To the people who are also interested in this "disambiguation"...
While I am still not a 100% sure I think I can now explain why in:
「大抵は魔法使いの エキスパートで―…」「大抵」was translated as "In general..."
If we consider the defnition:
Especially 「だいたいのようす」, after cheking the definition of 「だいたい」 again:
It seemed to me that the meaning of "larger/largest part of" only exists in combination with "specific entities" (as in 「大丈夫だって。大抵の奴はわからんよ。」)
In cases like 1) it seems to me as if 「大抵」 refers to "the elements that are shared by the main part and therefore construct the "usual case", or in other words what is the "usual/general state". In English you can simply use "mainly" or "generally" for this kind of concept, therefore the transaltion in 1) is perfectly fitting.
Extending on the definition in the first link:
is listed as well.
However it still seemed weird to me that once the word refers to "the usual state/case/etc" and is in another case used to refer to "the main part".
Looking up the definition in https://jisho.org/search/taitei did not really help either as they mark it as "mainly"(noun/na-adjective) and "almost all" (noun/no-adjective) and in 1) it remains underterminable whether it is an na/no-adjective.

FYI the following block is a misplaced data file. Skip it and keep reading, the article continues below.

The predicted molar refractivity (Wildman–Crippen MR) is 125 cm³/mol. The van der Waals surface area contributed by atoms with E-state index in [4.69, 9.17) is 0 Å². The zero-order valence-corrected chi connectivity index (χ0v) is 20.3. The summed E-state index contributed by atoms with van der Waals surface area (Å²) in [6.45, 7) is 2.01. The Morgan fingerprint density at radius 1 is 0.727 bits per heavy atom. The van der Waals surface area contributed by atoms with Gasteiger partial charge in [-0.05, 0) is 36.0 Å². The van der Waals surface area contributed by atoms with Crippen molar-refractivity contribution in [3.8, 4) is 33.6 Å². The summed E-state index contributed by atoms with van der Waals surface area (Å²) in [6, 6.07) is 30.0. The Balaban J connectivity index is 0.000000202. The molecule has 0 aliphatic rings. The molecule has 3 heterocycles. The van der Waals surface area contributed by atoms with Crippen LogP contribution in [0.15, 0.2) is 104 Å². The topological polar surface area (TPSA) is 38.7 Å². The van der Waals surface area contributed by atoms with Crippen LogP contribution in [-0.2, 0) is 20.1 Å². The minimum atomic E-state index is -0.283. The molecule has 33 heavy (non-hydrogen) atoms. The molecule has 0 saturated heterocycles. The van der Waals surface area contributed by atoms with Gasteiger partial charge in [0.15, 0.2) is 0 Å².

In any case this seems to be a problem of language interference in a broader sense.
All definitions seem to share a common idea of something being "main(ly)/general(ly)"; however the definitions do not state that 「大抵」 refers to the larger part of something but rather to the "general"(in once an adverbial sense and once possible adjective sense in its status as na/no-adjective). Here the language interference comes into play, there is no such adverb as "general" in English, we need to use "generally"; however, it is impossible to speak of "the generally part*". Therefore, I think that my non-japanese brain unconsciously solved this problem by adding "part of..." to the definition of 「大抵」 even in its adverbial sense.
Please feel free to comment whether I am correct or not and even further if experienced somewhat similar cases with the use of adverbial nouns as well.